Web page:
“Marriage expresses the reality that men and women bring distinct, irreplaceable gifts to family life, especially for children who deserve both a mom and a dad,” said Senior Counsel Byron Babione. “That is why Arizonans approved a constitutional amendment to affirm marriage as the union of one man and one woman. The court should uphold the right of Arizonans to define marriage consistent with this public policy, which is motivated by their concern over what’s best for children and society.”
ADF attorneys were appointed by Attorney General Tom Horne to assist the Arizona Solicitor General’s office in defending the state’s marriage laws after six same-sex couples sued county clerks in Pinal County, Maricopa County, and Coconino County.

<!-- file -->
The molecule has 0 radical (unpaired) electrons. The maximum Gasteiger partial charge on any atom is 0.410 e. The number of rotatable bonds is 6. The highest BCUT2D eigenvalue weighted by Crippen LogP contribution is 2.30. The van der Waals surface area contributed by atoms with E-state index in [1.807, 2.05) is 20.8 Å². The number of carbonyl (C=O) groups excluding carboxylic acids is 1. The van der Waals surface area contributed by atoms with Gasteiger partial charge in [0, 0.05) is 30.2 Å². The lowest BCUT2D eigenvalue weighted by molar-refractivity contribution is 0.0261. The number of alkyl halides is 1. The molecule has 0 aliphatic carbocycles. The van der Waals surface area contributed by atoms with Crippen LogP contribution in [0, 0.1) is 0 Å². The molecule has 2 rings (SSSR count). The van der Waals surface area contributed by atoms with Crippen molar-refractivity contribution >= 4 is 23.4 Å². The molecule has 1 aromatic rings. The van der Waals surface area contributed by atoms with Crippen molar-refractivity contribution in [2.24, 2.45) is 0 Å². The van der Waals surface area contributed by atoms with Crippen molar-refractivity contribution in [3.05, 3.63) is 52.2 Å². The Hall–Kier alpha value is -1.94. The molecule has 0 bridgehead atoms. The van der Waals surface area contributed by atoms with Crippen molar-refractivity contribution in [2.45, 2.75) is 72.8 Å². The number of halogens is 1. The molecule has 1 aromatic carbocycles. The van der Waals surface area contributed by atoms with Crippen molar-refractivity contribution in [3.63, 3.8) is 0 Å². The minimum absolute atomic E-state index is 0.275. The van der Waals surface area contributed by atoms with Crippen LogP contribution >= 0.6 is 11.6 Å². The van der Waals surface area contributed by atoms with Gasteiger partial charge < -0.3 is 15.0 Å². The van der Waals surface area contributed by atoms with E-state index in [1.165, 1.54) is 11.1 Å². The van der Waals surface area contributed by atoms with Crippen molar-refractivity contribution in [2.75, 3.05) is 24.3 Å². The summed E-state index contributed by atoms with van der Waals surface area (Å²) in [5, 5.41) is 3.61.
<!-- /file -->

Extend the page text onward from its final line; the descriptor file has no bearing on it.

According to the brief filed with the U.S. District Court for the District of Arizona in the case,Connolly v. Roche: “[M]arriage has always existed to channel the presumptive procreative potential of man-woman relationships into committed unions in order to join children to both their mother and their father. Nevertheless, some now seek to redefine marriage from a gendered to a genderless institution, while many others legitimately believe that such a change would obscure marriage’s animating purpose and undermine its social utility. So far, the States have reached differing decisions on this important question. Yet Plaintiffs, discontented with the sovereign decision of Arizonans, argue that the public debate about the meaning, purpose, and future of marriage was meaningless… But Plaintiffs are mistaken. The Constitution has not removed this question from the People.”
“The laws of Arizona have always reflected the man-woman nature of marriage,” added ADF Legal Counsel Jim Campbell. “The court should not endorse the recently conceived notion that marriage is about special government recognition for adult relationships, but instead should uphold the time-honored laws preserving marriage as the union of one man and one woman.”